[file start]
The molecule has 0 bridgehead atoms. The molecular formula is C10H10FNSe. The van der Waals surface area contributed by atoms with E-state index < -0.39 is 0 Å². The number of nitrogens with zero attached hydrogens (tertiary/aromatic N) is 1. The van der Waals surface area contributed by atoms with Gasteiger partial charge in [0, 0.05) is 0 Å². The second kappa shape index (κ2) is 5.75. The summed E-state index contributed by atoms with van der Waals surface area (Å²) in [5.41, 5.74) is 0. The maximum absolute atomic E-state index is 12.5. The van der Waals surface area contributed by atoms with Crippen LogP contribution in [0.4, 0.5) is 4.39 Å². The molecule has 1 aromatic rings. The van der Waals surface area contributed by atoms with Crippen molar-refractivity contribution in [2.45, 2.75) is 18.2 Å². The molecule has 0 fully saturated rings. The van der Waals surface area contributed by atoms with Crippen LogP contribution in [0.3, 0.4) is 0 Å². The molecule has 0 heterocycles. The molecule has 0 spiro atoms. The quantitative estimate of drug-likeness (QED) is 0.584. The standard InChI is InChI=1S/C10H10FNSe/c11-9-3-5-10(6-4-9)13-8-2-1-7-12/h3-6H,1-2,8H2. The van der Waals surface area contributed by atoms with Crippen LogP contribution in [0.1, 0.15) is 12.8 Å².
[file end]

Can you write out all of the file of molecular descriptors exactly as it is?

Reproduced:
The molecule has 0 bridgehead atoms. The molecular formula is C10H10FNSe. The van der Waals surface area contributed by atoms with E-state index < -0.39 is 0 Å². The number of nitrogens with zero attached hydrogens (tertiary/aromatic N) is 1. The van der Waals surface area contributed by atoms with Gasteiger partial charge in [0, 0.05) is 0 Å². The second kappa shape index (κ2) is 5.75. The summed E-state index contributed by atoms with van der Waals surface area (Å²) in [5.41, 5.74) is 0. The maximum absolute atomic E-state index is 12.5. The van der Waals surface area contributed by atoms with Crippen LogP contribution in [0.4, 0.5) is 4.39 Å². The molecule has 1 aromatic rings. The van der Waals surface area contributed by atoms with Crippen molar-refractivity contribution in [2.45, 2.75) is 18.2 Å². The molecule has 0 fully saturated rings. The van der Waals surface area contributed by atoms with Crippen LogP contribution in [0.3, 0.4) is 0 Å². The molecule has 0 heterocycles. The molecule has 0 spiro atoms. The quantitative estimate of drug-likeness (QED) is 0.584. The standard InChI is InChI=1S/C10H10FNSe/c11-9-3-5-10(6-4-9)13-8-2-1-7-12/h3-6H,1-2,8H2. The van der Waals surface area contributed by atoms with Crippen LogP contribution in [0.1, 0.15) is 12.8 Å².